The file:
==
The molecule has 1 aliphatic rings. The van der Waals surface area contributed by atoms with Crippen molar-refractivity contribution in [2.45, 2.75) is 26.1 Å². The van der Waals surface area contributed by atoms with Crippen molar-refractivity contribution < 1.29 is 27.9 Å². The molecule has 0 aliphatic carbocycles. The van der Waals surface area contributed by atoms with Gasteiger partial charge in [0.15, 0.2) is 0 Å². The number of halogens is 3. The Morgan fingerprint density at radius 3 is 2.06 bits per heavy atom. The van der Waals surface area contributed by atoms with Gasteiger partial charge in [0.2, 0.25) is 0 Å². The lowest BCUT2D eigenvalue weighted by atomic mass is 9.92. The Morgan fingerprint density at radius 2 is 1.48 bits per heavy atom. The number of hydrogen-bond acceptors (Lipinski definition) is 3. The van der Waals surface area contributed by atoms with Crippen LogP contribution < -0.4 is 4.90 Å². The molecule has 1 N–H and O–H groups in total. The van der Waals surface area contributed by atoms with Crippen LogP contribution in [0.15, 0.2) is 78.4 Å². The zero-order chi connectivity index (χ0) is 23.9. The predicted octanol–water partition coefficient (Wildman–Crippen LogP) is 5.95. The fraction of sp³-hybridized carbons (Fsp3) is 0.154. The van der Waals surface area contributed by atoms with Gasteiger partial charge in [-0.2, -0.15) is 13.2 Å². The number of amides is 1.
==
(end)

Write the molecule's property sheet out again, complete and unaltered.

The molecule has 1 aliphatic rings. The van der Waals surface area contributed by atoms with Crippen molar-refractivity contribution in [2.45, 2.75) is 26.1 Å². The van der Waals surface area contributed by atoms with Crippen molar-refractivity contribution < 1.29 is 27.9 Å². The molecule has 0 aliphatic carbocycles. The van der Waals surface area contributed by atoms with Gasteiger partial charge in [0.15, 0.2) is 0 Å². The number of halogens is 3. The Morgan fingerprint density at radius 3 is 2.06 bits per heavy atom. The van der Waals surface area contributed by atoms with Gasteiger partial charge in [0.2, 0.25) is 0 Å². The lowest BCUT2D eigenvalue weighted by atomic mass is 9.92. The Morgan fingerprint density at radius 2 is 1.48 bits per heavy atom. The number of hydrogen-bond acceptors (Lipinski definition) is 3. The van der Waals surface area contributed by atoms with Crippen LogP contribution < -0.4 is 4.90 Å². The molecule has 1 N–H and O–H groups in total. The van der Waals surface area contributed by atoms with Crippen LogP contribution in [0.15, 0.2) is 78.4 Å². The zero-order chi connectivity index (χ0) is 23.9. The predicted octanol–water partition coefficient (Wildman–Crippen LogP) is 5.95. The fraction of sp³-hybridized carbons (Fsp3) is 0.154. The van der Waals surface area contributed by atoms with Gasteiger partial charge in [-0.2, -0.15) is 13.2 Å². The number of amides is 1.